Bleed Bleed, v. i. [imp. & p. p. {Bled}; p. pr. & vb. n. {Bleeding}.] [OE. bleden, AS. bl?dan, fr. bl?d blood; akin to Sw. bl["o]da, Dan. bl["o]de, D. bloeden, G. bluten. See {Blood}.] 1. To emit blood; to lose blood; to run with blood, by whatever means; as, the arm bleeds; the wound bled freely; to bleed at the nose. [1913 Webster]

2. To withdraw blood from the body; to let blood; as, Dr. A. bleeds in fevers. [1913 Webster]

3. To lose or shed one's blood, as in case of a violent death or severe wounds; to die by violence. ``C[ae]sar must bleed.'' --Shak. [1913 Webster]

The lamb thy riot dooms to bleed to-day. --Pope. [1913 Webster]

4. To issue forth, or drop, as blood from an incision. [1913 Webster]

For me the balm shall bleed. --Pope. [1913 Webster]

5. To lose sap, gum, or juice; as, a tree or a vine bleeds when tapped or wounded. [1913 Webster]

6. To pay or lose money; to have money drawn or extorted; as, to bleed freely for a cause. [Colloq.] [1913 Webster]

{To make the heart bleed}, to cause extreme pain, as from sympathy or pity. [1913 Webster]

The Collaborative International Dictionary of English. 2000.


Look at other dictionaries:

  • bleeding — (n.) late 14c., a flowing out of blood; mid 15c. as a drawing out of blood; verbal noun formed after earlier prp. adjective (early 13c.) of BLEED (Cf. bleed). Figurative use is from 1796. As a euphemism for BLOODY (Cf. bloody), from 1858. In U.S …   Etymology dictionary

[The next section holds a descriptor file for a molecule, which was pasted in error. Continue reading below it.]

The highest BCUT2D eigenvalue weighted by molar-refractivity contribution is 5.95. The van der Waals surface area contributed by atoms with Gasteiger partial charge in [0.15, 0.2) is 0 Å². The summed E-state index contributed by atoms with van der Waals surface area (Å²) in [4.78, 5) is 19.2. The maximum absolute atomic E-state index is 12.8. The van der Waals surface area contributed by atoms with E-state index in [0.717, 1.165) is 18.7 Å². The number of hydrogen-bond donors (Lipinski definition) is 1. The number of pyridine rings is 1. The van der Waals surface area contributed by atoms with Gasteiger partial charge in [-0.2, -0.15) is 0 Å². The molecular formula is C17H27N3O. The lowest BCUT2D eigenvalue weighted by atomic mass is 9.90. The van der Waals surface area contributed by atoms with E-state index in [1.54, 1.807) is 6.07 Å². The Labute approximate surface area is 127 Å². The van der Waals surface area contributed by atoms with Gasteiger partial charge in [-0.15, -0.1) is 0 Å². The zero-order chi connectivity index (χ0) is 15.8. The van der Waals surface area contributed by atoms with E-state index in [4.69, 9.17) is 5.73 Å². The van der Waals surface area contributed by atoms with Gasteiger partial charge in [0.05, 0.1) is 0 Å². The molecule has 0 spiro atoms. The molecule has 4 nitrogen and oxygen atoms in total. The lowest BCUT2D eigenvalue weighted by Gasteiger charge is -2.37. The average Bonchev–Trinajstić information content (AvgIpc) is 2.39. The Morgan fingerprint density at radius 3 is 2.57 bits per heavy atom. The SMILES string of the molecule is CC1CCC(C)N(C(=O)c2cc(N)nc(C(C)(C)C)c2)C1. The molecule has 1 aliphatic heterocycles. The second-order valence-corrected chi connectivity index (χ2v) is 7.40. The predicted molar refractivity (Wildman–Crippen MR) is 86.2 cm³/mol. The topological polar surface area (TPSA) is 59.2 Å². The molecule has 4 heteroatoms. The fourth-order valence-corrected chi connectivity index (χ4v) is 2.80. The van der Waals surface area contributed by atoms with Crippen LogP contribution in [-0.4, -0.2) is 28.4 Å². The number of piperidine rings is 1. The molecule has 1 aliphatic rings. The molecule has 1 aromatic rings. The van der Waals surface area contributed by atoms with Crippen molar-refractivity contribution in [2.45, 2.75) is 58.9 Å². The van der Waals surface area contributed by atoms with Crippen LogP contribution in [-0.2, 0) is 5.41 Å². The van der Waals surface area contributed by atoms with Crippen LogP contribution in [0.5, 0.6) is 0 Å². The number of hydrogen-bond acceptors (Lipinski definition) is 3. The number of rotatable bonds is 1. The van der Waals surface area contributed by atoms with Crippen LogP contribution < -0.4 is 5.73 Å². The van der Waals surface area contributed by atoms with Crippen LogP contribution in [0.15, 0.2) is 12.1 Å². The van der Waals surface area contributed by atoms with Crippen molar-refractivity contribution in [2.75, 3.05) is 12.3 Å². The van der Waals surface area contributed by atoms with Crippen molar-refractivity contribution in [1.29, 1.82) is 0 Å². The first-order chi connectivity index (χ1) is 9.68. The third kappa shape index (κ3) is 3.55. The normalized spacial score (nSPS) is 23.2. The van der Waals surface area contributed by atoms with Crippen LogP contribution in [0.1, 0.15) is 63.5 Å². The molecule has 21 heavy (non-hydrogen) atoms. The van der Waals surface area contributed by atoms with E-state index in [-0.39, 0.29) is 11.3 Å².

• Bleeding — Bleed ing, a. Emitting, or appearing to emit, blood or sap, etc.; also, expressing anguish or compassion. [1913 Webster] …   The Collaborative International Dictionary of English

  • Bleeding — Bleed ing, n. A running or issuing of blood, as from the nose or a wound; a hemorrhage; the operation of letting blood, as in surgery; a drawing or running of sap from a tree or plant. [1913 Webster] …   The Collaborative International Dictionary of English

  • bleeding — ► ADJECTIVE Brit. informal ▪ used for emphasis, or to express annoyance …   English terms dictionary

  • Bleeding — Infobox Disease Name = Bleeding Caption = DiseasesDB = ICD10 = ICD9 = ICD9|456.20 ICDO = OMIM = MedlinePlus = eMedicineSubj = eMedicineTopic = MeshID = Bleeding, technically known as hemorrhaging/haemorrhaging (see American and British spelling… …   Wikipedia

  • bleeding — n. 1) to staunch, stop (the) bleeding 2) heavy, profuse, uncontrollable bleeding 3) internal; menopausal bleeding 4) bleeding from (bleeding from the rectum) * * * [ bliːdɪŋ] menopausal bleeding stop (the) bleeding uncontrollable bleeding heavy.… …   Combinatory dictionary

  • bleeding — /blee ding/, n. 1. the act, fact, or process of losing blood or having blood flow. 2. the act or process of drawing blood from a person, esp. surgically; bloodletting. 3. the extension of color beyond an edge or border, esp. so as to combine with …   Universalium

  • bleeding — bleed|ing1 [ˈbli:dıŋ] n [U] the condition of losing blood from your body ▪ Use pressure to control the bleeding . ▪ The bleeding had almost stopped . ▪ He died of internal bleeding . severe/heavy bleeding (=when someone is losing a lot of blood)… …   Dictionary of contemporary English

  • bleeding — {{Roman}}I.{{/Roman}} noun ADJECTIVE ▪ excessive, heavy, major, massive, severe ▪ uncontrollable ▪ internal VERB + BLEEDING …   Collocations dictionary

  • Bleeding — Divine Insanity Divine Insanity Album par Lovex Sortie Mars 2006 Enregistrement Deerhouse Studio Tampere en Finlande Durée 40:41 Genre(s) Hard Rock, Glam Metal Producteur(s) Jar …   Wikipédia en Français

  • bleeding — /ˈblidɪŋ/ (say bleeding) noun 1. loss of blood: *I ve got to stop the bleeding and apply some heat right away or he s a goner. –frank hardy, 1963. 2. letting of blood. 3. exuding of sap from a cut. –adjective 4. emanating pity. 5. Chiefly British …   Australian English dictionary

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